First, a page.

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“Under The Silver Lake” Is A Fever Dream Of Creativity From David Robert Mitchell

Filmmaker David Robert Mitchell blew me away a few years ago with his sophomore feature It Follows. That made anticipation high for his follow up, which turned out to be the noir crime dramedy Under the Silver Lake. Making its debut last year at the Cannes Film Festival, the movie was met with a mixed reception, which led to a release delay by A24. Now, almost twelve months later, the film finally hits theaters this week. Under the Silver Lake may have puzzled audiences and pundits in the south of France back in 2018, but here in 2019 I’m a big fan. It’s unique and unlike anything else out in the cinematic world.

Under the Silver Lake is a mystery set within a slightly off center version of Los Angeles. A plot synopsis is hard to do, and sort of besides the point here. The joy is in the discovery. Still, some broad strokes are appropriate. Sam (Andrew Garfield) is an aimless young man, content to smoke pot and spy on his neighbors, including one who likes to walk around topless. Then, he spots a new neighbor in Sarah (Riley Keough), who essentially hypnotizes him. When she notices him, they spend a short evening together, making plans to see each other the next day. Sam is smitten, though when he goes over, Sarah is gone. Not content to just shrug it off, Sam suspects the worst and even begins to see a conspiracy brewing. Thus begins an odyssey that includes a comic book which gives the film its name, a billionaire, an escort service for struggling actresses, and any number of weirdos. It’s best to discover for yourself where this one goes. David Robert Mitchell writes and directs, while Disasterpiece composed the score and Mike Gioulakis provides the cinematography. Supporting players include Patrick Fischler, Topher Grace, Callie Hernandez, Riki Lindhome, Zosia Mamet, Jimmi Simpson, Grace Van Patten, and more.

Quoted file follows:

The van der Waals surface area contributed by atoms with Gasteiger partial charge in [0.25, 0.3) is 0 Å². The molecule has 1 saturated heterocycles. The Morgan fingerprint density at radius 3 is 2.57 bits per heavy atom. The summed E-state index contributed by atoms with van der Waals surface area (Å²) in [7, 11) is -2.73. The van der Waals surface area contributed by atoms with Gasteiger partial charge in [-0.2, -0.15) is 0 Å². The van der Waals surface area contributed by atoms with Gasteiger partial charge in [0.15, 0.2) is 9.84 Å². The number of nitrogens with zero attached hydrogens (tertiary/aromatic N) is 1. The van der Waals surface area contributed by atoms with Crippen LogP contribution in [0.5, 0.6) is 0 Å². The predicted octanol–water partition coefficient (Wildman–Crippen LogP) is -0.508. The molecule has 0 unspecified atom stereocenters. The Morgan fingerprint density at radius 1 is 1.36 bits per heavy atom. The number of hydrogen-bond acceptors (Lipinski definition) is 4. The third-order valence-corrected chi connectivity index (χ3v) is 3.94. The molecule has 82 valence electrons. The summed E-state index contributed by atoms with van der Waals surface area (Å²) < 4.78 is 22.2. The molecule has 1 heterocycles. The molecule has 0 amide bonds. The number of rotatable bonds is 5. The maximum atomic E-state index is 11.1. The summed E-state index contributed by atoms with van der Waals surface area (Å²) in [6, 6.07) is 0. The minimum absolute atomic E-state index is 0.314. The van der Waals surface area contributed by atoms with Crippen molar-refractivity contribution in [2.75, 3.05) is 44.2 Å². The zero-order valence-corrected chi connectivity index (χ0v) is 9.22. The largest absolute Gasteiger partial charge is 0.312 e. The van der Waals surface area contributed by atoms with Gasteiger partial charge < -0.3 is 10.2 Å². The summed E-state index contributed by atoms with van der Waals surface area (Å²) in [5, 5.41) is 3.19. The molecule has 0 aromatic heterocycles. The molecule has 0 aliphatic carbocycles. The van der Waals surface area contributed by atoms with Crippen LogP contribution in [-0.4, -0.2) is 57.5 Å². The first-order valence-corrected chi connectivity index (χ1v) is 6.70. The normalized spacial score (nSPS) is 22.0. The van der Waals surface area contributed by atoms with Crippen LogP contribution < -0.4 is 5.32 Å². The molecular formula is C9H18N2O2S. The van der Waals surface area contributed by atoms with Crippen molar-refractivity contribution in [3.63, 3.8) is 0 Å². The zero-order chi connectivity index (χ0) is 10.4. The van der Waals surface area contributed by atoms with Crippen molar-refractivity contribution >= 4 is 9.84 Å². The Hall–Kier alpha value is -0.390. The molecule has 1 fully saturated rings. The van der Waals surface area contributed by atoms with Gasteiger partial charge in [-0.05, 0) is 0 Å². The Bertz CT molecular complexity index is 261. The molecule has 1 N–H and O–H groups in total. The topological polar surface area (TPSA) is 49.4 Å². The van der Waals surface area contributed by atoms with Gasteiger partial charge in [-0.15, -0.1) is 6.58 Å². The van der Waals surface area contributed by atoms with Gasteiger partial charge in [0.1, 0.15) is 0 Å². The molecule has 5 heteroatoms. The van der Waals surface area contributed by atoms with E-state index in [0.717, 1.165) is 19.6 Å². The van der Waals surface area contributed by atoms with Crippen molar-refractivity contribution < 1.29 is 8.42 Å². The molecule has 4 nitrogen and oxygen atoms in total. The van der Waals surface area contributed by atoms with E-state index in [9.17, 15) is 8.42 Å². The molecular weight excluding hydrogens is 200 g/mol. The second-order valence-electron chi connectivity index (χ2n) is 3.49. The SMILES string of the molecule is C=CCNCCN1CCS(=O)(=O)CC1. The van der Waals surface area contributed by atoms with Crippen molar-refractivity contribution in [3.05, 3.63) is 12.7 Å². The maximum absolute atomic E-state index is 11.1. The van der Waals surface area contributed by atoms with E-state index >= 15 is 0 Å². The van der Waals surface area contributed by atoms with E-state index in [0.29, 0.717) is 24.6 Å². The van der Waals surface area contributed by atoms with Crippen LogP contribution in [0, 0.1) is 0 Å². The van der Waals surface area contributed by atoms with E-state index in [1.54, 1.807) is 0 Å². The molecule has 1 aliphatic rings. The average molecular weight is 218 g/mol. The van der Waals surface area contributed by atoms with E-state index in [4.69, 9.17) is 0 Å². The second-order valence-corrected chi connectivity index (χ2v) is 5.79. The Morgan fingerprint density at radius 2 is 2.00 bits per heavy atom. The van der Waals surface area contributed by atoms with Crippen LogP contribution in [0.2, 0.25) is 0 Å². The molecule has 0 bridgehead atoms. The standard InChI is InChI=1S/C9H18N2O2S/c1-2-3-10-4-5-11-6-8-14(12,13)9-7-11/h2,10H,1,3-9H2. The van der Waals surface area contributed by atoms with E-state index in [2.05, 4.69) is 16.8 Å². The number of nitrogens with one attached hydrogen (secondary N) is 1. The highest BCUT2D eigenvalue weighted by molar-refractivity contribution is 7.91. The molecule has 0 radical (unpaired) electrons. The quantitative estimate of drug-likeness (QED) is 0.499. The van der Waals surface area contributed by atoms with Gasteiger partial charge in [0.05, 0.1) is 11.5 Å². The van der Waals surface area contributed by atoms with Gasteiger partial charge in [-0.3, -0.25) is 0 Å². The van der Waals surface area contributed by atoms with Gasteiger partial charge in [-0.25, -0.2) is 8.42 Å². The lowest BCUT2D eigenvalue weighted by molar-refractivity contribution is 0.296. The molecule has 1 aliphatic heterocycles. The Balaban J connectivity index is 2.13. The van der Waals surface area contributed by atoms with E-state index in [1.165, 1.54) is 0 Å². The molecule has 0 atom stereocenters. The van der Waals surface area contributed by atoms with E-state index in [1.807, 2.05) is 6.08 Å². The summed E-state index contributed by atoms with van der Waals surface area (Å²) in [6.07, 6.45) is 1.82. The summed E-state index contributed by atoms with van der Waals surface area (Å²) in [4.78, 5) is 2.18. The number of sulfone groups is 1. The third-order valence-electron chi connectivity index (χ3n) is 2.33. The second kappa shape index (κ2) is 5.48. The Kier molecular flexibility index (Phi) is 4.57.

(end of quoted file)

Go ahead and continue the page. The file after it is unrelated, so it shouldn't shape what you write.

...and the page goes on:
I kind of loved this movie. Endlessly fascinating and distinctively weird, Mitchell creates a vivid world you’re consistently compelled to dive deeper into. It’s also the kind of role that Garfield should be taking more. He’s perfectly suited to the oddness on display. Garfield leads a nice ensemble cast (Keough especially makes the most of her scenes with a quiet etherealness), while Mitchell again gets amazing sound and visuals from composer Disasterpiece and cinematographer Gioulakis, respectively. His direction is full bodied and confident, even if it’s hard to argue that the screenplay isn’t a bit overstuffed. Large scale ambition is always appreciated though, even if it occasionally goes a tad astray.

The film certainly is offbeat and not for everyone. Admittedly, I totally can understand why it disappointed a segment of the crowd last year on the festival circuit. In some ways, it’s a cousin to Paul Thomas Anderson’s Inherent Vice, though perhaps not as consistently funny. I suppose one could label this a prestige stoner movie, even if that doesn’t do it justice. The flick marches to the beat of its own drummer, that’s for sure. Luckily, that’s part of what makes Under the Silver Lake so intriguing and ultimately so fulfilling. You can’t possibly predict where it goes, which is another part of its unruly charm.

Almost a year after its Cannes debut, Friday brings the opportunity to finally see Under the Silver Lake. If you loved It Follows, you may well love this one too. You just need to not expect the same kind of tone at all. The panache and style is similarly compelling, just in a whole new world. Mitchell is a cinematic voice that’s truly exciting. If every movie of his is going to be this different, that’s a real positive in my book. Keep an open mind and this film might just blow you away. Despite loving his previous flick, I was hesitant. Turns out, it’s one of my favorite works of 2019 so far…

Be sure to check out Under the Silver Lake, in theaters this weekend!

About Joey Magidson

A graduate of Stony Brook University (where he studied Cinema and Cultural Studies), resides in Brooklyn, New York. He contributes to several other film-related websites and is a member of the Broadcast Film Critics Association.

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